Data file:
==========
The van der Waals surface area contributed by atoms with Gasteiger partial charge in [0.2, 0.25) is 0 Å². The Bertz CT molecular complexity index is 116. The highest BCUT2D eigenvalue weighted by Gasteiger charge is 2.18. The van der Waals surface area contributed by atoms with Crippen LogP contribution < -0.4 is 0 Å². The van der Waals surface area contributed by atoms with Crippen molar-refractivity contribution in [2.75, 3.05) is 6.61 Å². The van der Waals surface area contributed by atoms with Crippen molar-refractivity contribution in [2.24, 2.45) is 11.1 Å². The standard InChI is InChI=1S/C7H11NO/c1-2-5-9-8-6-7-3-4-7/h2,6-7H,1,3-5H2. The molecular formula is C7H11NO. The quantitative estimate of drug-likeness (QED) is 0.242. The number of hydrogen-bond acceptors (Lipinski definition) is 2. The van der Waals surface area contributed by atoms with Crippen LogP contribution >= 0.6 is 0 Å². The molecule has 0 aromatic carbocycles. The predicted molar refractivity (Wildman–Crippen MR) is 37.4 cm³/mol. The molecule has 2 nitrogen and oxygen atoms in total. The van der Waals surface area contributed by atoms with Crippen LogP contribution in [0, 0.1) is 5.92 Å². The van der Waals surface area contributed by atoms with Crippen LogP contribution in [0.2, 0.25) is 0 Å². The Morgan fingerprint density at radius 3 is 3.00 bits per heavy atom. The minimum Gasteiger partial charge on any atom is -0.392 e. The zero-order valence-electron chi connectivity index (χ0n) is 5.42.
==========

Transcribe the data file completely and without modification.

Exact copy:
The van der Waals surface area contributed by atoms with Gasteiger partial charge in [0.2, 0.25) is 0 Å². The Bertz CT molecular complexity index is 116. The highest BCUT2D eigenvalue weighted by Gasteiger charge is 2.18. The van der Waals surface area contributed by atoms with Crippen LogP contribution < -0.4 is 0 Å². The van der Waals surface area contributed by atoms with Crippen molar-refractivity contribution in [2.75, 3.05) is 6.61 Å². The van der Waals surface area contributed by atoms with Crippen molar-refractivity contribution in [2.24, 2.45) is 11.1 Å². The standard InChI is InChI=1S/C7H11NO/c1-2-5-9-8-6-7-3-4-7/h2,6-7H,1,3-5H2. The molecular formula is C7H11NO. The quantitative estimate of drug-likeness (QED) is 0.242. The number of hydrogen-bond acceptors (Lipinski definition) is 2. The van der Waals surface area contributed by atoms with Crippen LogP contribution >= 0.6 is 0 Å². The molecule has 0 aromatic carbocycles. The predicted molar refractivity (Wildman–Crippen MR) is 37.4 cm³/mol. The molecule has 2 nitrogen and oxygen atoms in total. The van der Waals surface area contributed by atoms with Crippen LogP contribution in [0, 0.1) is 5.92 Å². The van der Waals surface area contributed by atoms with Crippen LogP contribution in [0.2, 0.25) is 0 Å². The Morgan fingerprint density at radius 3 is 3.00 bits per heavy atom. The minimum Gasteiger partial charge on any atom is -0.392 e. The zero-order valence-electron chi connectivity index (χ0n) is 5.42.